As for the exercise, I have rheumatoid arthritis so I know that can be hard when you have physical limitations. There are seated exercise programs that you can get on DVD that might be an option. Good luck!
wow, interesting. i looked plain insulin resistance and it has to do with waist circumference. for a woman a waist over 35 inches can cause it. forgot what it is for a man. so off with the weight! which i know will be a great challenge! yes, it does really stink to have the so high sugars.
thanks Jan. the main issue with obesity related resistance is, of course, losing weight in whatever way one can. i am disabled so exercise if a challenge. i take an anticonvulsant for weight loss - it helps the compulsion to eat. it helps a little only. i know of no medications to help specifically with type 1 insulin resistance related to waist circumference. there may be for type 2. maybe Metformin. there is at least on person her who has the rarer non-obese insulin resistance (type 1) and he and i are messaging about that in an effort to understand it.
thank you for posting and joining the conversation!
There’s a couple of folks that have used Metformin as T1 to combat insulin resistance. I’m thinking I haven’t seen them on in a bit, but maybe they’re dealing with the holidays and away from the forum.
Here’s the thread I was thinking about:
As shown in the post @TravelingOn linked, I used the lowest dose of Metformin XR for awhile when I was experiencing insulin resistance in the evenings. It turned out that I just needed to switch off Tresiba to Lantus and that issue sort of resolved itself. I have type 1 diabetes, and my doctor was willing to prescribe Metformin for me.
I personally did not experience weight loss while using Metformin, but I was on the lowest dose.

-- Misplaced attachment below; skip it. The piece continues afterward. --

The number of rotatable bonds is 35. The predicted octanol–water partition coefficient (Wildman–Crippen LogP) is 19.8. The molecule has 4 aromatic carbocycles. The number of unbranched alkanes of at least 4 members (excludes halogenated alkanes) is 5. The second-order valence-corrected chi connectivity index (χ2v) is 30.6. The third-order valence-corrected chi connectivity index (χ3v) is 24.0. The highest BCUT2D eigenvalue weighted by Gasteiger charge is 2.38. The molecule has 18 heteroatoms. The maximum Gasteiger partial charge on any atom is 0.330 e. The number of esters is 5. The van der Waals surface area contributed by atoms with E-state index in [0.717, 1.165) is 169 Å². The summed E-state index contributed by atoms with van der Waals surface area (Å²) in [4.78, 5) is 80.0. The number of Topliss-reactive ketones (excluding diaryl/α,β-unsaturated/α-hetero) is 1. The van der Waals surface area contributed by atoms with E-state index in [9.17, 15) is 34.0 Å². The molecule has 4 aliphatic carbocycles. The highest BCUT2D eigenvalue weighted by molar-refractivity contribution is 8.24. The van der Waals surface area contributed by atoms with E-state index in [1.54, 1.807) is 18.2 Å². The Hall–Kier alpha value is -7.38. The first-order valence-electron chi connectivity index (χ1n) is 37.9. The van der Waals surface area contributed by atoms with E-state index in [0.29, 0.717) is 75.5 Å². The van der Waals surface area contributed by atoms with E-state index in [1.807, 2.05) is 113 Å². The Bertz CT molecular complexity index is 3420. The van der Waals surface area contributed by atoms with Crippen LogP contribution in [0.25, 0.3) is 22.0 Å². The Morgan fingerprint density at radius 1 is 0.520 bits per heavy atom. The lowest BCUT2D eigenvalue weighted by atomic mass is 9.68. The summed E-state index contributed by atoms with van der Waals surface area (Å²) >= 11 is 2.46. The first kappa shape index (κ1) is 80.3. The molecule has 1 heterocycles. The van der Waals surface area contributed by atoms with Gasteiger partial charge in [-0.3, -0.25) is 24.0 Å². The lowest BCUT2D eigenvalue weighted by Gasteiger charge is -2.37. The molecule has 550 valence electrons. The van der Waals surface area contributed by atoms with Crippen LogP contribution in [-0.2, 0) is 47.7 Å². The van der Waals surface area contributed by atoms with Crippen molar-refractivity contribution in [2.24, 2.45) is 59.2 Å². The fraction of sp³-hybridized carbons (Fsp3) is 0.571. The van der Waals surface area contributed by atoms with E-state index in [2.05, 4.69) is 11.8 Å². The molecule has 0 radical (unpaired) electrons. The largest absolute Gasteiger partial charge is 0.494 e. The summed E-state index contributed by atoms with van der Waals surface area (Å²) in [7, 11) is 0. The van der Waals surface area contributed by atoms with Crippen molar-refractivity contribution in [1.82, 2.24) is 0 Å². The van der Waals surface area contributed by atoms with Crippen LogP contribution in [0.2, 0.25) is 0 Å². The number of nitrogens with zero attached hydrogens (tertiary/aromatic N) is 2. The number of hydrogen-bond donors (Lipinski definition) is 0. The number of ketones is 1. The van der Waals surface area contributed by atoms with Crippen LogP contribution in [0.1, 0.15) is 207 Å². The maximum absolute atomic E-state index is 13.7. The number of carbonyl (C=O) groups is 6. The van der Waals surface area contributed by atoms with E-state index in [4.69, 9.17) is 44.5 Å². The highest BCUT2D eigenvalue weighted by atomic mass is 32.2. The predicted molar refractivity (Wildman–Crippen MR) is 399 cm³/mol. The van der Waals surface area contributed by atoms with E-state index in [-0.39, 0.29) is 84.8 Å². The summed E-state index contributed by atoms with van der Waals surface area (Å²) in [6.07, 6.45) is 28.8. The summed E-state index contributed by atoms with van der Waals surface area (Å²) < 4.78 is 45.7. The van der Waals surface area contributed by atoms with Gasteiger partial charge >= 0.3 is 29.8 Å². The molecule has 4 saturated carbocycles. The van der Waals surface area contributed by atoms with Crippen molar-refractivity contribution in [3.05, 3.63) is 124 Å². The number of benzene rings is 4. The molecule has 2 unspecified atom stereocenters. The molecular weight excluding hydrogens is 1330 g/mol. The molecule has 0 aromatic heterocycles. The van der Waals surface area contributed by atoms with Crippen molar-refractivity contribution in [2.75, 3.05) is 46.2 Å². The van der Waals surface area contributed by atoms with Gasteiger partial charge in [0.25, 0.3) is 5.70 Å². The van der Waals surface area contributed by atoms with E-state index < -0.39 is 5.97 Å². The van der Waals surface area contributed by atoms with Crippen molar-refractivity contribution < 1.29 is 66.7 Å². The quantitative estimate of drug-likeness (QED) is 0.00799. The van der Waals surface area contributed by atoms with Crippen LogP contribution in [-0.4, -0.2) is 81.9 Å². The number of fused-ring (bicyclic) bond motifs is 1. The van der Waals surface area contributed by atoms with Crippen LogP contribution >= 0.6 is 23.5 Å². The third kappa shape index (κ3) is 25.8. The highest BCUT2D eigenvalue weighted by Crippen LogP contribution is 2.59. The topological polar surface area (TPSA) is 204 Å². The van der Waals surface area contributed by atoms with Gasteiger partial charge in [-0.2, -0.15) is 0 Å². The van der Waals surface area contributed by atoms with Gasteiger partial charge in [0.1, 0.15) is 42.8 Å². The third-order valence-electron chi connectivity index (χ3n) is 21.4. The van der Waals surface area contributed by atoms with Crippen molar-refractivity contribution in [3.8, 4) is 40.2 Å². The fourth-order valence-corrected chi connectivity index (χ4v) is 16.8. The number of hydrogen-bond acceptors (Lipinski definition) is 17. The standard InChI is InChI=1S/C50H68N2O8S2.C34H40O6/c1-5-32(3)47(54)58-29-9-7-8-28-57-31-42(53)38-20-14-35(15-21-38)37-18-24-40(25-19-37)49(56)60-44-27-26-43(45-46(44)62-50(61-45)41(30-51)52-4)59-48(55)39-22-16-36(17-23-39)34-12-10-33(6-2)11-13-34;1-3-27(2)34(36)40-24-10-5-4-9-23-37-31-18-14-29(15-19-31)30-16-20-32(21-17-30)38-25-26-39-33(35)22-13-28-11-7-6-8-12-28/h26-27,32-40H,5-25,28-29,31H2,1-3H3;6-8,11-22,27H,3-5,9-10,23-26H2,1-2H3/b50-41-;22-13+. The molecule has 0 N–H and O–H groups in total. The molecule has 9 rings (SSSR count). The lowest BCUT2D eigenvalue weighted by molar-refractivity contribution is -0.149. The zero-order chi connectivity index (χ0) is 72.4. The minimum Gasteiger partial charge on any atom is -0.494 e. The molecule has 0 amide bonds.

I gained some weight last year before and while using Metformin, but I was only on the upper end of the “normal” weight - per the silly BMI table. Metformin may have also had a larger impact if I’d weighed more?
If you’re looking to increase insulin sensitivity and reduce your weight, Metformin seems like a no-brainer to me. I would talk with your doctor about it! I have a hard time believing that any good endocrinologist wouldn’t present this as an option- assuming you have no contraindications.
thank you for this helpful info. i do have a good endo but i rarely go to see her as she is 2 hours away and most of the time i manage myself quite well using diabetes nurse nearby. what take for weight loss is an anticonvulsant called Topiramate and it does curb my compulsion to eat somewhat. i will most definitely look into Metformin though with my GP. again i really appreciate your reply.
I’ve had Type 1 since I was a kid and have gained quite a bit of weight as an adult thanks to being told I could “eat whatever I wanted” when I started Lantus and two years later the pump. Let’s just say that no one can eat whatever they want unless they are exercising like crazy as some of the members on this forum do.